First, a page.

Sturgeon pledges £1m to aid poorer countries with climate change

The money, from the Scottish Governments Climate Justice Fund, will go to a United Nations scheme set up as part of the Paris Agreement
The money, from the Scottish Governments Climate Justice Fund, will go to a United Nations scheme set up as part of the Paris Agreement
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NICOLA Sturgeon has announced £1 million of government cash will be spent helping poorer nations monitor climate change, with the First Minister hailing the move as a sign Scotland is an “open, outward-looking country”.

The SNP leader said the action was necessary because all countries “have to deliver” to combat global warming.

She made the comments as she addressed the Arctic Circle Assembly in Reykjavik, Iceland – which brings together about 2,000 people from 50 countries across the world who all have an interest in the development of the Arctic and its consequences for the planet.

The money, from the Scottish Government’s Climate Justice Fund, will go to a United Nations scheme set up as part of the Paris Agreement that was agreed by the representatives of 195 countries in December 2015.

Announcing the funding, Ms Sturgeon said: “Scotland may not geographically be part of the Arctic Circle but like every delegate here today we are committed to acting on climate change and limiting global temperature increases to below 1.5C (2.7F).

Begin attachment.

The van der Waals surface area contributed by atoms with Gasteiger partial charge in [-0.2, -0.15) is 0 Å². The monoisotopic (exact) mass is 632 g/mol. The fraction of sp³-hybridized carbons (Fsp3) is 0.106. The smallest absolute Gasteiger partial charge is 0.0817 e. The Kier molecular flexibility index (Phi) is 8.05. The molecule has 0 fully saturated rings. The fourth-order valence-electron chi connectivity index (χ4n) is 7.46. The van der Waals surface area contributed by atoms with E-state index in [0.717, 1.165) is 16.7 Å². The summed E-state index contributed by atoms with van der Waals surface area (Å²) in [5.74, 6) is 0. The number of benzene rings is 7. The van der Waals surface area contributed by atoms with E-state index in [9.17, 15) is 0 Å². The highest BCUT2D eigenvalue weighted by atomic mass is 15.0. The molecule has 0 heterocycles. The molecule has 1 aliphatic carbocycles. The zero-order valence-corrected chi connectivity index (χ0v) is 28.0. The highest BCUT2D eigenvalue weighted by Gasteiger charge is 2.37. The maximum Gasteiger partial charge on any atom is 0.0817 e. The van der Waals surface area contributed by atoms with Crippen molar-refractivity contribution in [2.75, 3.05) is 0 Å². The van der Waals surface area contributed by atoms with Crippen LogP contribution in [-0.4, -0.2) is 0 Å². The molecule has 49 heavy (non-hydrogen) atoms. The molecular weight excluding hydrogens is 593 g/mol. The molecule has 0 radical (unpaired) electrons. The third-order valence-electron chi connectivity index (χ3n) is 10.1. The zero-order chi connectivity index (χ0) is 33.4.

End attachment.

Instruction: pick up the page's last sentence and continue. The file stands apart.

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“We know the most damaging effects of climate change are in developing nations and fall disproportionately on the very young, the very old and the very poor.

“That’s why Scotland was the first national government in the world to establish a Climate Justice Fund, which now supports 11 projects in some of the world’s poorest communities in four sub-Saharan African countries.”

She added: “Following the Paris Agreement on climate change, countries can’t just stand back and wait – we all have to deliver.

“The funding I am announcing today will help developing countries better-measure and track climate change, leading to a greater global understanding of how effective we are in limiting its effects.

“This is also a clear signal that we’ll do everything we can to remain an open, outward-looking country that works to strengthen our partnerships around the world.”

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